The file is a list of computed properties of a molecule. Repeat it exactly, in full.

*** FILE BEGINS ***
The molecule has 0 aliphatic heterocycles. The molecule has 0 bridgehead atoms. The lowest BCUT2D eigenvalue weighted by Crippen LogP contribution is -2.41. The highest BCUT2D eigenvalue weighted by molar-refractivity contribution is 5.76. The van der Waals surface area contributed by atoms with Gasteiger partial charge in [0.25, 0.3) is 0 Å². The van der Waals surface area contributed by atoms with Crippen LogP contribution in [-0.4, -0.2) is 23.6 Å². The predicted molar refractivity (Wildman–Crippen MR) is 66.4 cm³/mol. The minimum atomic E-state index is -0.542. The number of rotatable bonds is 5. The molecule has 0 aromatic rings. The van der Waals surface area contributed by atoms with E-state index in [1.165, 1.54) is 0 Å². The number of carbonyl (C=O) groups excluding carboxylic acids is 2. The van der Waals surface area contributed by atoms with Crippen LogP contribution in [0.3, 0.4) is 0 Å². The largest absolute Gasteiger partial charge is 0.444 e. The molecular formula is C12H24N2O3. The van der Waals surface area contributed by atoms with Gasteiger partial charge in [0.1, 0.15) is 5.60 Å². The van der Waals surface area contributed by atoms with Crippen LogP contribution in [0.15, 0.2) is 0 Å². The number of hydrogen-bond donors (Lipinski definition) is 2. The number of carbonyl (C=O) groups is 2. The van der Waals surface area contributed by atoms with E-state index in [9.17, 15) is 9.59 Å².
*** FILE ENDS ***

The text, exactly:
The molecule has 0 aliphatic heterocycles. The molecule has 0 bridgehead atoms. The lowest BCUT2D eigenvalue weighted by Crippen LogP contribution is -2.41. The highest BCUT2D eigenvalue weighted by molar-refractivity contribution is 5.76. The van der Waals surface area contributed by atoms with Gasteiger partial charge in [0.25, 0.3) is 0 Å². The van der Waals surface area contributed by atoms with Crippen LogP contribution in [-0.4, -0.2) is 23.6 Å². The predicted molar refractivity (Wildman–Crippen MR) is 66.4 cm³/mol. The minimum atomic E-state index is -0.542. The number of rotatable bonds is 5. The molecule has 0 aromatic rings. The van der Waals surface area contributed by atoms with E-state index in [1.165, 1.54) is 0 Å². The number of carbonyl (C=O) groups excluding carboxylic acids is 2. The van der Waals surface area contributed by atoms with Crippen LogP contribution in [0.3, 0.4) is 0 Å². The largest absolute Gasteiger partial charge is 0.444 e. The molecular formula is C12H24N2O3. The van der Waals surface area contributed by atoms with Gasteiger partial charge in [0.1, 0.15) is 5.60 Å². The van der Waals surface area contributed by atoms with Crippen LogP contribution in [0.15, 0.2) is 0 Å². The number of hydrogen-bond donors (Lipinski definition) is 2. The number of carbonyl (C=O) groups is 2. The van der Waals surface area contributed by atoms with E-state index in [9.17, 15) is 9.59 Å².